Of course I was most disappointed not to witness the famed Cuban señoritas rolling the leaves on their moist thighs (got to keep your leaves moist when rolling you know)). However, Eduardo made a cigar for me from, seemingly, old and rather dry leaves to demonstrate and, after being told to dip the mouth end in honey,  I smoked it! I don't really lke cigars and have no idea whether if it would be considered a good one or not. The honey tasted quite nice. Very skilfully  rolled, shaped and cut anyway. I learnt that the leaves at the top of the plant, because they get the most sun, are the strongest in nicotine content and taste. Those leaves at the top are put into such brands as  Cohibas (the name comes from the pipes that the original Taíno inhabitants used to smoke tobacco), those in the middle into Monte Christo and those at the bottom, the lightest smoke, into Romeo y Julieta. Che Guevara liked to puff on a Monte Christo and Winston Churchill preferred Romeo y Julietas. He also told me (and I have to believe him) that the Cuban government takes 90% of his crop to be treated and rolled  near Havana where, according to him, they treat the cigars with some chemicals to increase their shelf life then brand and package them for sale. He is allowed to keep 10% to make his own cigars to sell locally. These have no added chemicals and cannot be branded. Of course I was persuaded to buy some, apparently, Cohibas and Monte Christo as (quite expensive) souvenirs. I have no idea if they are any good or not (possibly just the sweepings off the cutting room floor) but will find a suitable cigar aficionado to try them when I get home. Any volunteers?

A jolly bus trip on a tour of the area took me to this cliff face called the Mural de la Prehistoria, a 'tastefully' coloured painting 120 metres long featuring old prehistoric figures. It was completed in 1961 and took 18 people 4 years to do. I would have thought that Cuba could have more usefully employed 18 painters for 4 years. Reminds me of the time and effort I had to get a similar number of painters to do my sitting room in England.
I am proudly wearing my Hungerford Tennis Club shirt.












Left: One of the many caves with a pleasant bar at the entrance. I didn't have the time or inclination to do any 'caving'. Done it all before and once you have seen one cave system, you've seen the lot really.....depending on the light available.









Well, that's it from Viñales after only a couple of days here. A very pleasant stay and I thoroughly recommend the place. Onwards next, past the infamous Bay of Pigs, to Cienfuegos. Report to follow, internet allowing. 


Sunday, 5 November 2017

HAVANA FURTHER WANDER

29th - 30th Oct 2017


Plaza de la Catedral de San Cristóbal - Havana
As you can see from the photo above, some of the squares in the old town are in remarkably good condition and rather delightful. There is a big ongoing effort, notably by one chap called Eusebio Spengler, with the aid of UNESCO and foreign investors, to make headway in restoring more buildings. Havana, up to the 1950s, had become a rather decadent, corrupt and glitzy city thanks to wealthy Americans and was the stamping ground of American mobsters, notably the infamous Meyer Lansky and his cronys. Fidel Castro soon put a stop to all that jiggery-pokery following the revolution in 1959. The downside was that the city fell into disrepair.

So many of the main streets are lined with derelict ruins. This (left) is view up the Malecón, the seafront promenade along the north side of the centre. All the buildings in view in this poor photo are uninhabited wrecks. The Malecón is advertised as a charming and romantic 'promenade' (in the guide books), which, if the buildings were repaired, might warrant that description.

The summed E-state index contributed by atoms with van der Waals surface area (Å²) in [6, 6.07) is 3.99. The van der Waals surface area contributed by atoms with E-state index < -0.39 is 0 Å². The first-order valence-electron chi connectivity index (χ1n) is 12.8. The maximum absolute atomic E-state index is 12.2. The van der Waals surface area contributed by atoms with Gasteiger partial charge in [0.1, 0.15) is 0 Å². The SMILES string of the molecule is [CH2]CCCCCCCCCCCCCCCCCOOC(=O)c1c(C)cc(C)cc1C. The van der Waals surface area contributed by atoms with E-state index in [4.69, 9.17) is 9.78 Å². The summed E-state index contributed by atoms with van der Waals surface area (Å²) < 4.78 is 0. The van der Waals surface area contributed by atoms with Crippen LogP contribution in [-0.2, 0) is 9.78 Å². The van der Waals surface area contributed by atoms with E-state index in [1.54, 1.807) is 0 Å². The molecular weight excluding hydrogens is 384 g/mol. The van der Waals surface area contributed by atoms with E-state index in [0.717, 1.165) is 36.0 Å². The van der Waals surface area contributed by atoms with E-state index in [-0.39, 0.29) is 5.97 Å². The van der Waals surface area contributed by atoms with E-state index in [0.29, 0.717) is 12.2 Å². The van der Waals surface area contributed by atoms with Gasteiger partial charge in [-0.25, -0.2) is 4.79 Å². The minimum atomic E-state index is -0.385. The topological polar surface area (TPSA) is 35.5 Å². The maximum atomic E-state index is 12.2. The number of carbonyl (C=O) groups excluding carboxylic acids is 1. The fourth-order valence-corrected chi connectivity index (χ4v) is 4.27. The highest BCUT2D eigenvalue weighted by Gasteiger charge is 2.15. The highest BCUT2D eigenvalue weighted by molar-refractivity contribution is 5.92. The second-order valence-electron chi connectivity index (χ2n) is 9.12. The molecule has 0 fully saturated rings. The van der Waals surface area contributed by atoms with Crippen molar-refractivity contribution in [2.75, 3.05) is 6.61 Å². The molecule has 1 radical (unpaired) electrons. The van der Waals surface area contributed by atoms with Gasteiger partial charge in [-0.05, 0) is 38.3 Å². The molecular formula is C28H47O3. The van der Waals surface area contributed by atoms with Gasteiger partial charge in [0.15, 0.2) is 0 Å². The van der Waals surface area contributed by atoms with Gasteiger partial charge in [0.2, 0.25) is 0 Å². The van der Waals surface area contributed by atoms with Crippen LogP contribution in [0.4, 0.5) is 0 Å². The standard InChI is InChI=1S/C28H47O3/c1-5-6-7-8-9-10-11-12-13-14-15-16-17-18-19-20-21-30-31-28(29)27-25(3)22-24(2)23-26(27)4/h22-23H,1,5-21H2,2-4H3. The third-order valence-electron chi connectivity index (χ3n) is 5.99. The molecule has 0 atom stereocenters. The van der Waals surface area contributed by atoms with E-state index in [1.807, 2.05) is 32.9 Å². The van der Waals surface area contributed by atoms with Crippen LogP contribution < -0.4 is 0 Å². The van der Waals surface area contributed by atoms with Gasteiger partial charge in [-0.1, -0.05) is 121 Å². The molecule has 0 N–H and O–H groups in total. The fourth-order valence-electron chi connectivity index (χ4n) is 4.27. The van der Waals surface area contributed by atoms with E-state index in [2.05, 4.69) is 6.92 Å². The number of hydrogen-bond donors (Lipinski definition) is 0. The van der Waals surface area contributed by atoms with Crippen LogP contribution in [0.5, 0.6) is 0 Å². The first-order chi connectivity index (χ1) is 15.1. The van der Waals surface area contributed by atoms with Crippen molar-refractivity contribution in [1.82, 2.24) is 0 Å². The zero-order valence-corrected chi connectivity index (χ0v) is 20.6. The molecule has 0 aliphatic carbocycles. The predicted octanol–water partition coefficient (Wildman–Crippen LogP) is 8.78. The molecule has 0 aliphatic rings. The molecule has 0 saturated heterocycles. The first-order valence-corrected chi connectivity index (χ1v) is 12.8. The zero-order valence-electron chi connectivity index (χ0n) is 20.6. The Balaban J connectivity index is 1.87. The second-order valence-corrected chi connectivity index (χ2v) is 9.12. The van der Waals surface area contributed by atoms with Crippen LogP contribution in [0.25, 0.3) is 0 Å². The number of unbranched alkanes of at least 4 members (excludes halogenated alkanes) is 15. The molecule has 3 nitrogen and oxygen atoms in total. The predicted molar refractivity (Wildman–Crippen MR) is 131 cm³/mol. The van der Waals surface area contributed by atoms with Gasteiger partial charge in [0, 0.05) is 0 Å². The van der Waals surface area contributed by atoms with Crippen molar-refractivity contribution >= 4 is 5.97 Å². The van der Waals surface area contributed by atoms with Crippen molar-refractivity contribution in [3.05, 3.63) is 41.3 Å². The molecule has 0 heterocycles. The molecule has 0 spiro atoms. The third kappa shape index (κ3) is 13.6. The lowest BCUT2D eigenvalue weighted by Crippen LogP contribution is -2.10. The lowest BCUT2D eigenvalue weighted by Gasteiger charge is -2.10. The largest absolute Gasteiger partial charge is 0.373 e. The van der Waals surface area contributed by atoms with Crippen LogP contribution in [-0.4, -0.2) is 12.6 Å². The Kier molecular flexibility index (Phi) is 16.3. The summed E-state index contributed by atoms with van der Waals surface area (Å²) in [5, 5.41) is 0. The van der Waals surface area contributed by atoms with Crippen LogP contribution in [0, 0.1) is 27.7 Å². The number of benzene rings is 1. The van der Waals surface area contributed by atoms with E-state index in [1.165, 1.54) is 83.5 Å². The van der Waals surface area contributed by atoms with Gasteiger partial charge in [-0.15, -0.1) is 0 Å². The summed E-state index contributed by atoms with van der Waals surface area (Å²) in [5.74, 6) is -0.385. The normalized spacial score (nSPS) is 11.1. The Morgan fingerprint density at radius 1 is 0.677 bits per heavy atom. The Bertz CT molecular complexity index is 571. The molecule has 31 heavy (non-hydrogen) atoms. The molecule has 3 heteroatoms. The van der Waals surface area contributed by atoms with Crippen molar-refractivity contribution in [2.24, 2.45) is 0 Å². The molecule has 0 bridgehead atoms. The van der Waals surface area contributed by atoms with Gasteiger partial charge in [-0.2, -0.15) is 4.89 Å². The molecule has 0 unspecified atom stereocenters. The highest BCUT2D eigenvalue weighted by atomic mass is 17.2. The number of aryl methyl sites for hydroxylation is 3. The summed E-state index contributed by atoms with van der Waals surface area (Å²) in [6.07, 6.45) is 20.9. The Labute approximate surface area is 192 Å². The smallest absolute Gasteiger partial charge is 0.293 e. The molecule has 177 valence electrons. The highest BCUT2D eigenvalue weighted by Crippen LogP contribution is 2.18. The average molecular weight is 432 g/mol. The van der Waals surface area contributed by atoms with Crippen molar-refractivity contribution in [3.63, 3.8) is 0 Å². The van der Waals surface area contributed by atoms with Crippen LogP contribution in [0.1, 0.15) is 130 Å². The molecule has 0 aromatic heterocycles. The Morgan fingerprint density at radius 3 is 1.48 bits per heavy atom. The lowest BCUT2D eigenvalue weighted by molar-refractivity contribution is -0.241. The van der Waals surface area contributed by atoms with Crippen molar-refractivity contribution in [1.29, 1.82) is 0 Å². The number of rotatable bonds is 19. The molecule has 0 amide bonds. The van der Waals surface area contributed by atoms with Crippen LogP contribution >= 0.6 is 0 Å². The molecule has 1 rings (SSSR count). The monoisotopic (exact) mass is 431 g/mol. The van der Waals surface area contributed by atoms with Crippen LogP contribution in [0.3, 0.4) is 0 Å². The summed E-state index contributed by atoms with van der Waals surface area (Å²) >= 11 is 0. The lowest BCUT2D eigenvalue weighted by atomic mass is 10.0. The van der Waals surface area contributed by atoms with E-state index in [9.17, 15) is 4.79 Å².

Right: Looking west down the Malecón. I walked it and if you looked out to sea it was a pleasant stroll. The sea conditions were calm but still large splooshes of waves came over the sea wall and, if you were not careful, you got drenched. Dread to think what it is like when the sea is rough. Advertised as a 'romantic' evening stroll for lovers, I imagine that their ardour would have been seriously dampened on many occasions.





Returning to the subject of 'Casa Particulares' accommodation; I have now stayed in three. The owners/hosts have all been so charming and helpful and give good advice if asked. They all, so far, seem to have a taste for antique furniture (similar to photo) and very proud of it. They are also very trusting. You are given keys to come and go as you please and they completely respect your privacy. Rooms are en-suite, always with aircon and/or fans, and very clean. The owner can also arrange (reliable) accommodation for your next destination. Very handy.


Every Casa and most 'facilities' have acquired this type of white painted metal furniture (right)...no other colour. Like the model T Ford advert; it comes in any colour provided it's black, or in this case white. It appears in all forms of chairs (especially rocking chairs) and  tables and graces all their outside areas, courtyards and patios. This pic is of the roof-top patio of one of my lodgings. Reminds me of the ubiquitous 'penguin' waste bins in Saigon. Some manufacturer has profitably cornered the market, probably with cast-offs from somewhere else.

I read about the railway system in Cuba (www.seat61.com. An excellent website). They have an extensive one but, apparently, it is totally unreliable, slow and uncomfortable. I am an enthusiastic rail traveller and examined the possibilities. There is one 'elite' train called, unoriginally, 'El Tren Francés ', an ancient decommissioned ex-French contraption, which travels the length of the country and is, I was told, comparatively 'comfortable' with seats, freezing aircon, foul toilets and a buffet service which sporadically provides coffee as long as you provide your own cup,  but it only goes every three days, maybe. I think it takes about 15 hours(ish) to get from Havana to Guantánamo or Santiago de Cuba in the east. I was tempted to try but resisted due to time constraints and didn't want to get stranded in some siding 800 miles from Havana. Maybe next time as a special adventure.